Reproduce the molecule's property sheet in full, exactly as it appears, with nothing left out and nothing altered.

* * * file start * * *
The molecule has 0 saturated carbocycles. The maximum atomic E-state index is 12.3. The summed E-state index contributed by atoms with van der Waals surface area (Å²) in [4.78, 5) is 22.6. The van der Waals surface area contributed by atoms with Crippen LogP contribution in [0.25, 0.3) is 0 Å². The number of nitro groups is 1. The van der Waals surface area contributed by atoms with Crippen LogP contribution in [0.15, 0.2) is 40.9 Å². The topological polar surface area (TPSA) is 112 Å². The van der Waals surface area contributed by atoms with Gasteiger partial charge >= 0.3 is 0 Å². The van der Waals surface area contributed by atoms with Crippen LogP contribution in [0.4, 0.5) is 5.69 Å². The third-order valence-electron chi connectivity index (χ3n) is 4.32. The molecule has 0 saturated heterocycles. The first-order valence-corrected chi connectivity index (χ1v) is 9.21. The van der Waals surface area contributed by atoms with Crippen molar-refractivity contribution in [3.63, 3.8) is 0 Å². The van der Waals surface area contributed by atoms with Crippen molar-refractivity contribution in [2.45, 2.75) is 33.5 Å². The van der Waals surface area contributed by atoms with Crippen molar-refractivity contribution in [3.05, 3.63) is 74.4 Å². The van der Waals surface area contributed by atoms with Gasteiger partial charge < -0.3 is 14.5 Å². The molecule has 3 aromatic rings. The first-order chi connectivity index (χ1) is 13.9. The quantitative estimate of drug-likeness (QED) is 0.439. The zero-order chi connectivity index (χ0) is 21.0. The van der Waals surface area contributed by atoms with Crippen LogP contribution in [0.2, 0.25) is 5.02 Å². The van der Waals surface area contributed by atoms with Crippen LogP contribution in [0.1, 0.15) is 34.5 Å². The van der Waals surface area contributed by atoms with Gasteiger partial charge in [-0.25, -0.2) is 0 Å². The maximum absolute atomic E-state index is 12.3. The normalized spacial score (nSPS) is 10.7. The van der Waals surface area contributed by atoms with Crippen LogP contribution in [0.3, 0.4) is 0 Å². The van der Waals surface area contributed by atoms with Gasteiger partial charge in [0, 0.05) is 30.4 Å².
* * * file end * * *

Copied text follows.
The molecule has 0 saturated carbocycles. The maximum atomic E-state index is 12.3. The summed E-state index contributed by atoms with van der Waals surface area (Å²) in [4.78, 5) is 22.6. The van der Waals surface area contributed by atoms with Crippen LogP contribution in [0.25, 0.3) is 0 Å². The number of nitro groups is 1. The van der Waals surface area contributed by atoms with Crippen LogP contribution in [0.15, 0.2) is 40.9 Å². The topological polar surface area (TPSA) is 112 Å². The van der Waals surface area contributed by atoms with Gasteiger partial charge >= 0.3 is 0 Å². The van der Waals surface area contributed by atoms with Crippen LogP contribution in [0.4, 0.5) is 5.69 Å². The third-order valence-electron chi connectivity index (χ3n) is 4.32. The molecule has 0 saturated heterocycles. The first-order valence-corrected chi connectivity index (χ1v) is 9.21. The van der Waals surface area contributed by atoms with Crippen molar-refractivity contribution in [3.63, 3.8) is 0 Å². The van der Waals surface area contributed by atoms with Crippen molar-refractivity contribution in [2.45, 2.75) is 33.5 Å². The van der Waals surface area contributed by atoms with Crippen molar-refractivity contribution in [3.05, 3.63) is 74.4 Å². The van der Waals surface area contributed by atoms with Gasteiger partial charge < -0.3 is 14.5 Å². The molecule has 3 aromatic rings. The first-order chi connectivity index (χ1) is 13.9. The quantitative estimate of drug-likeness (QED) is 0.439. The zero-order chi connectivity index (χ0) is 21.0. The van der Waals surface area contributed by atoms with Crippen LogP contribution in [0.2, 0.25) is 5.02 Å². The van der Waals surface area contributed by atoms with Crippen LogP contribution in [0.1, 0.15) is 34.5 Å². The van der Waals surface area contributed by atoms with Gasteiger partial charge in [-0.25, -0.2) is 0 Å². The maximum absolute atomic E-state index is 12.3. The normalized spacial score (nSPS) is 10.7. The van der Waals surface area contributed by atoms with Crippen LogP contribution in [0.3, 0.4) is 0 Å². The van der Waals surface area contributed by atoms with Gasteiger partial charge in [0, 0.05) is 30.4 Å².